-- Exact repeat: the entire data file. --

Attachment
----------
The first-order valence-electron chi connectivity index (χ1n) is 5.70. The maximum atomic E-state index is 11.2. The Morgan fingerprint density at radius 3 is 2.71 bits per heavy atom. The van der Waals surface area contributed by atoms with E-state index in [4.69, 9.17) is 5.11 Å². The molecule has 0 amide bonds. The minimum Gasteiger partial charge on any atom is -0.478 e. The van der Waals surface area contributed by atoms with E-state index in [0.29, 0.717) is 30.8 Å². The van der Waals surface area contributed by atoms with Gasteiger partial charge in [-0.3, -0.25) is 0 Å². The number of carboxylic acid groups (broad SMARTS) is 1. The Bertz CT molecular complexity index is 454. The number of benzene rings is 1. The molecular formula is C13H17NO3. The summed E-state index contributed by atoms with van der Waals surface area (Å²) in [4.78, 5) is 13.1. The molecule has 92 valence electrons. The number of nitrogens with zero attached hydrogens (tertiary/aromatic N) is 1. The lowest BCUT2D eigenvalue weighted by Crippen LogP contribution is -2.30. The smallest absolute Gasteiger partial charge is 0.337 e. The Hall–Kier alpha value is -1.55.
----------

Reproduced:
The first-order valence-electron chi connectivity index (χ1n) is 5.70. The maximum atomic E-state index is 11.2. The Morgan fingerprint density at radius 3 is 2.71 bits per heavy atom. The van der Waals surface area contributed by atoms with E-state index in [4.69, 9.17) is 5.11 Å². The molecule has 0 amide bonds. The minimum Gasteiger partial charge on any atom is -0.478 e. The van der Waals surface area contributed by atoms with E-state index in [0.29, 0.717) is 30.8 Å². The van der Waals surface area contributed by atoms with Gasteiger partial charge in [-0.3, -0.25) is 0 Å². The number of carboxylic acid groups (broad SMARTS) is 1. The Bertz CT molecular complexity index is 454. The number of benzene rings is 1. The molecular formula is C13H17NO3. The summed E-state index contributed by atoms with van der Waals surface area (Å²) in [4.78, 5) is 13.1. The molecule has 92 valence electrons. The number of nitrogens with zero attached hydrogens (tertiary/aromatic N) is 1. The lowest BCUT2D eigenvalue weighted by Crippen LogP contribution is -2.30. The smallest absolute Gasteiger partial charge is 0.337 e. The Hall–Kier alpha value is -1.55.